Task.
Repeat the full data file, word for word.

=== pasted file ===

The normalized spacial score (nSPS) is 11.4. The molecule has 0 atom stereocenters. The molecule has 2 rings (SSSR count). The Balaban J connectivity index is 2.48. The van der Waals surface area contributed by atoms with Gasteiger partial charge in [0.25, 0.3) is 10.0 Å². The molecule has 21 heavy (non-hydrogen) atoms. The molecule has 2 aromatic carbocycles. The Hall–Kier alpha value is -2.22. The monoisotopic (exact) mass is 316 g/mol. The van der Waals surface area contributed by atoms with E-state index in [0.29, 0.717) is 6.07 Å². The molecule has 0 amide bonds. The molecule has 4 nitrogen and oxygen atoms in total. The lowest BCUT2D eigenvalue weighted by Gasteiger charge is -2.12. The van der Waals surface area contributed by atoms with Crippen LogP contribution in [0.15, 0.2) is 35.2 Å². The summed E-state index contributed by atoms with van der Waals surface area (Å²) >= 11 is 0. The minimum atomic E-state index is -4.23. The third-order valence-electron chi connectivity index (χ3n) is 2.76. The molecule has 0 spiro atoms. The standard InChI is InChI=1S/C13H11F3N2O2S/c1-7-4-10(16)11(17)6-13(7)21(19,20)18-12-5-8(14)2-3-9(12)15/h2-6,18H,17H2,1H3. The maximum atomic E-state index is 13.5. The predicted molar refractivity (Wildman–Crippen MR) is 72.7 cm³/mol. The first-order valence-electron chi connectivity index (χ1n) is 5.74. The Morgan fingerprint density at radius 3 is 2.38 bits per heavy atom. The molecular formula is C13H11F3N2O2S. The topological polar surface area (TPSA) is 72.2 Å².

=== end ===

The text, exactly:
The normalized spacial score (nSPS) is 11.4. The molecule has 0 atom stereocenters. The molecule has 2 rings (SSSR count). The Balaban J connectivity index is 2.48. The van der Waals surface area contributed by atoms with Gasteiger partial charge in [0.25, 0.3) is 10.0 Å². The molecule has 21 heavy (non-hydrogen) atoms. The molecule has 2 aromatic carbocycles. The Hall–Kier alpha value is -2.22. The monoisotopic (exact) mass is 316 g/mol. The van der Waals surface area contributed by atoms with E-state index in [0.29, 0.717) is 6.07 Å². The molecule has 0 amide bonds. The molecule has 4 nitrogen and oxygen atoms in total. The lowest BCUT2D eigenvalue weighted by Gasteiger charge is -2.12. The van der Waals surface area contributed by atoms with Crippen LogP contribution in [0.15, 0.2) is 35.2 Å². The summed E-state index contributed by atoms with van der Waals surface area (Å²) >= 11 is 0. The minimum atomic E-state index is -4.23. The third-order valence-electron chi connectivity index (χ3n) is 2.76. The molecule has 0 spiro atoms. The standard InChI is InChI=1S/C13H11F3N2O2S/c1-7-4-10(16)11(17)6-13(7)21(19,20)18-12-5-8(14)2-3-9(12)15/h2-6,18H,17H2,1H3. The maximum atomic E-state index is 13.5. The predicted molar refractivity (Wildman–Crippen MR) is 72.7 cm³/mol. The first-order valence-electron chi connectivity index (χ1n) is 5.74. The Morgan fingerprint density at radius 3 is 2.38 bits per heavy atom. The molecular formula is C13H11F3N2O2S. The topological polar surface area (TPSA) is 72.2 Å².